Indy Autonomous Challenge crowns first champions

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The PoliMOVE Indy Autonomous Challenge (IAC) team, hailing from Politecnico di Milano in Italy and the University of Alabama in the US, has won the inaugural Autonomous Challenge at the Consumer Electronics Show in Las Vegas, making the team the first head-to-head autonomous race car competition champion.

PoliMOVE competed at the Las Vegas Motor Speedway in a field of five teams from five countries representing seven universities to win the US$150,000 grand prize. TUM Autonomous Motorsport from the Technical University of Munich in Germany took second place with a US$50,000 prize.

The rules of the IAC competition required each team to qualify in a high-speed autonomous time trial competition, determining their seed in the head-to-head passing competition. All teams raced in the Dallara AV-2 autonomous race car. PoliMOVE competed against TUM Autonomous Motorsport in the final round of the competition and, in addition to winning, set the fastest speed record on an oval with a top speed of 278.5km/h.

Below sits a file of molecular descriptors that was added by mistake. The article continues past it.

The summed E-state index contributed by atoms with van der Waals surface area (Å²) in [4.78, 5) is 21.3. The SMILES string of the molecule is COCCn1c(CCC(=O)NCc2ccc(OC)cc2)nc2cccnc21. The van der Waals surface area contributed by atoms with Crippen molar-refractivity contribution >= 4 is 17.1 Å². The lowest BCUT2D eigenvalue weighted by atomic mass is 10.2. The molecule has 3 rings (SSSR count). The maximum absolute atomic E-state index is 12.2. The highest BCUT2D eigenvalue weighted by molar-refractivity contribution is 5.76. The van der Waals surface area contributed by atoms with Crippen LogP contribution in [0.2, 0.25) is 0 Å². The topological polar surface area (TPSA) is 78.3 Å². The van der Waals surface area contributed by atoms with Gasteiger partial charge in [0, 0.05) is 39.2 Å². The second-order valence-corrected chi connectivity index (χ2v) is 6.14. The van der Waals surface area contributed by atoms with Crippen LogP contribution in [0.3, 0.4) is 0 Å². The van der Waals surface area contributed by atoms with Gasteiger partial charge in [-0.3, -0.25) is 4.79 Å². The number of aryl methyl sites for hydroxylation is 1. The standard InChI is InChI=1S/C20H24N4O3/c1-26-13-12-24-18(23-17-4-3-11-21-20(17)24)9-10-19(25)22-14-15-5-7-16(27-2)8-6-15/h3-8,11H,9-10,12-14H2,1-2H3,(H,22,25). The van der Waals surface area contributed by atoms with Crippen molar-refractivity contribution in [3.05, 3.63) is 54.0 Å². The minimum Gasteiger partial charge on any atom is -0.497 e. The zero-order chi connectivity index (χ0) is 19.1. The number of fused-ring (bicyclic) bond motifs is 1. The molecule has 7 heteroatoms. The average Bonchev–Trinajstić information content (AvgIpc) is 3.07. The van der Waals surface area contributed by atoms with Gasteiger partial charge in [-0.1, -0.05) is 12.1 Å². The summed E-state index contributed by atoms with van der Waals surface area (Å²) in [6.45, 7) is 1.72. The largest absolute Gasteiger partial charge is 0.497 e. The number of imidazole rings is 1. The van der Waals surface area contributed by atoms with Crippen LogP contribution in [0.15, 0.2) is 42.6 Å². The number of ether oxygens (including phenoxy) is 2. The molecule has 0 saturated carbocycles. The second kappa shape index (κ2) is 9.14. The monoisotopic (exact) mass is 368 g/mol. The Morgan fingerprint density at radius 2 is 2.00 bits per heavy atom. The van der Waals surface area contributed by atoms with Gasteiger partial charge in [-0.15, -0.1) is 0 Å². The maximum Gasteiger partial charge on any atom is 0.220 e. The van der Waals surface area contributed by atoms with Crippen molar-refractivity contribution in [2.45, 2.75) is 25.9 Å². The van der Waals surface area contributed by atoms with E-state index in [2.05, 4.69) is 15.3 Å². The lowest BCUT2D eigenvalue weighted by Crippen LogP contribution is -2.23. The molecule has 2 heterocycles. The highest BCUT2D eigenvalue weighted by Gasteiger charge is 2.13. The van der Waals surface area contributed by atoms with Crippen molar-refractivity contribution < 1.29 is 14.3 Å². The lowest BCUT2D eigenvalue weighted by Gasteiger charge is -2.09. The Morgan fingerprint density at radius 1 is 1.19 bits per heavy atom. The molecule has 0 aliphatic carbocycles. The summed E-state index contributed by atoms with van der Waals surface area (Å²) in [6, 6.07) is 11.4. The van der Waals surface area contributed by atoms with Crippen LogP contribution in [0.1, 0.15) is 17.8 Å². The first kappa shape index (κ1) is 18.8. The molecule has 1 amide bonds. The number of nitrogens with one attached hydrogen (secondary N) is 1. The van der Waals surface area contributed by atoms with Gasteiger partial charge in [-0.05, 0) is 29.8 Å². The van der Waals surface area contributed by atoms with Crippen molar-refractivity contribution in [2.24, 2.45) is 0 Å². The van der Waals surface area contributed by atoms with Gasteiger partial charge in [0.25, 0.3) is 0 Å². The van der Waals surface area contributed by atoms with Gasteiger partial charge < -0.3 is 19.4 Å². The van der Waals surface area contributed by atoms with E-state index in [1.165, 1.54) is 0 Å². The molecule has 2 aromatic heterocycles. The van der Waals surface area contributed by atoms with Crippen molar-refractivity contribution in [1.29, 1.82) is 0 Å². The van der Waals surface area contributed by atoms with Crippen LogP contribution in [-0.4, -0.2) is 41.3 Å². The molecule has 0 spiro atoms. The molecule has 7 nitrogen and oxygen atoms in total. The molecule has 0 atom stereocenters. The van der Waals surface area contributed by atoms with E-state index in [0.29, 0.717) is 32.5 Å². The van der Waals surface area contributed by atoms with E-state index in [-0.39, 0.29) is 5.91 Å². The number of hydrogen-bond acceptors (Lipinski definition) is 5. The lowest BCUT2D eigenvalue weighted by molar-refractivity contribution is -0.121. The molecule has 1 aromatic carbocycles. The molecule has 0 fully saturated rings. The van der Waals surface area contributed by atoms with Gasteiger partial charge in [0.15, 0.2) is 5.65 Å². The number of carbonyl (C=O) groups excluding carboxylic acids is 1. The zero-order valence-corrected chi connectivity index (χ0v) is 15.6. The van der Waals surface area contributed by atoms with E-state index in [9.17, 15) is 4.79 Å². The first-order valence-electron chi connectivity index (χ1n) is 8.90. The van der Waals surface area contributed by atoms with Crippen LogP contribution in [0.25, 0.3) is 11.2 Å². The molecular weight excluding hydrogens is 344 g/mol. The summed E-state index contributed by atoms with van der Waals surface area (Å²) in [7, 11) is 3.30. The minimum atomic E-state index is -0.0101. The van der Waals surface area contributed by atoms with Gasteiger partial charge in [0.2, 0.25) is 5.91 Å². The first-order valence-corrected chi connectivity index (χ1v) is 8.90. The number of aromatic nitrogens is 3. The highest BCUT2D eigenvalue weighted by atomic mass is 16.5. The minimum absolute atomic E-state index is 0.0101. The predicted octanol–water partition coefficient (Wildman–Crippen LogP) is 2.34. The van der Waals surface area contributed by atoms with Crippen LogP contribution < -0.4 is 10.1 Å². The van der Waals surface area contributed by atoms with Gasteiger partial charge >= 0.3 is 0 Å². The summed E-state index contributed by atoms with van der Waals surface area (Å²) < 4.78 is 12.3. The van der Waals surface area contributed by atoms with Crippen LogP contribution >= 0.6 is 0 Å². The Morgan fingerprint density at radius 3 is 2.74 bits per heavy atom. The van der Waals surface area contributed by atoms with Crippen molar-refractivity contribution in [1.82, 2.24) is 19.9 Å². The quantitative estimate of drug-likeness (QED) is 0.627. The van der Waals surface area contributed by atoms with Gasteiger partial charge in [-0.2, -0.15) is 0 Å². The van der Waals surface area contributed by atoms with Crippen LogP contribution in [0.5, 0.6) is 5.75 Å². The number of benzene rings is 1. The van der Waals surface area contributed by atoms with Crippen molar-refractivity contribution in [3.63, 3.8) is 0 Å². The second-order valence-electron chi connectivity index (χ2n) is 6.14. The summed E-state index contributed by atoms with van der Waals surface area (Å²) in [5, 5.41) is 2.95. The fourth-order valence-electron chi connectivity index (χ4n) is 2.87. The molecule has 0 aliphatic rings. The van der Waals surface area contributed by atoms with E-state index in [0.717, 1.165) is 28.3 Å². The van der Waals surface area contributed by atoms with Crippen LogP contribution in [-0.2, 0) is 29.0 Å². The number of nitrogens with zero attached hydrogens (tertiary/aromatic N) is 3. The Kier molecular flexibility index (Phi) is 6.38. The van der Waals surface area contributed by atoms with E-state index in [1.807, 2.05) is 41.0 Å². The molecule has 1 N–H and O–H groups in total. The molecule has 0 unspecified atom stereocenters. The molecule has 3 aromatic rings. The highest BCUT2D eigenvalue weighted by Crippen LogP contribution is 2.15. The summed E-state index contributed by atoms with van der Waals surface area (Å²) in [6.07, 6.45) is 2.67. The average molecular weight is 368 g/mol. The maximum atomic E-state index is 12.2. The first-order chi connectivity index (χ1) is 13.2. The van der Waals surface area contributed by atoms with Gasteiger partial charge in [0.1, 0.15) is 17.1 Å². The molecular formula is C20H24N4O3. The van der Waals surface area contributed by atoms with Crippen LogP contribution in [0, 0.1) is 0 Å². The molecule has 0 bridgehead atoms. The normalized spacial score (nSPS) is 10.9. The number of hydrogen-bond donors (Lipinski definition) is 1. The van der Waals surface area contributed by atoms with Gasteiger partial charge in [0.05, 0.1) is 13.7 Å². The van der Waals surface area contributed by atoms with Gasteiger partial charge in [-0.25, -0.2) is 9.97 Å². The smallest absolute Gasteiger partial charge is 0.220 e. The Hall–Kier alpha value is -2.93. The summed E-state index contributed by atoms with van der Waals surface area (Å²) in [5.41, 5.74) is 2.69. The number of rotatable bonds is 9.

“Today was the real birth of autonomous racing,” said professor Sergio Savaresi, leader of the Politecnico di Milano team. “The real high-speed multi-agent racing was pushed to its very limits. The research on autonomous cars will certainly benefit from this historic milestone.”

Organized by Energy Systems Network, the primary goal of the IAC is to advance technology that will speed the commercialization of fully autonomous vehicles and deployments of advanced driver-assistance systems (ADAS). “We came to CES this week, the world’s most influential technology innovation event, to showcase to the world how this competition is catapulting autonomous technologies forward,” said Paul Mitchell, president and CEO, Energy Systems Network. “We’re harnessing the power of prize competitions to attract the best and the brightest minds from around the globe to further the state-of-the-art technology in safety and performance of automated vehicles, and the teams did just that today with another historic competition.”

Halo, a remote-piloted driverless car service operating on T-Mobile’s 5G network, served as the official pace car, leading each set of IAC teams off of pit lane and completing a warmup lap at speeds of 104-128km/h before the start of each round.

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Lawrence has been covering engineering subjects – with a focus on motorsport technology – since 2007 and has edited and contributed to a variety of international titles. Currently, he oversees Automotive Powertrain Technology and Professional Motorsport World magazines as editor.

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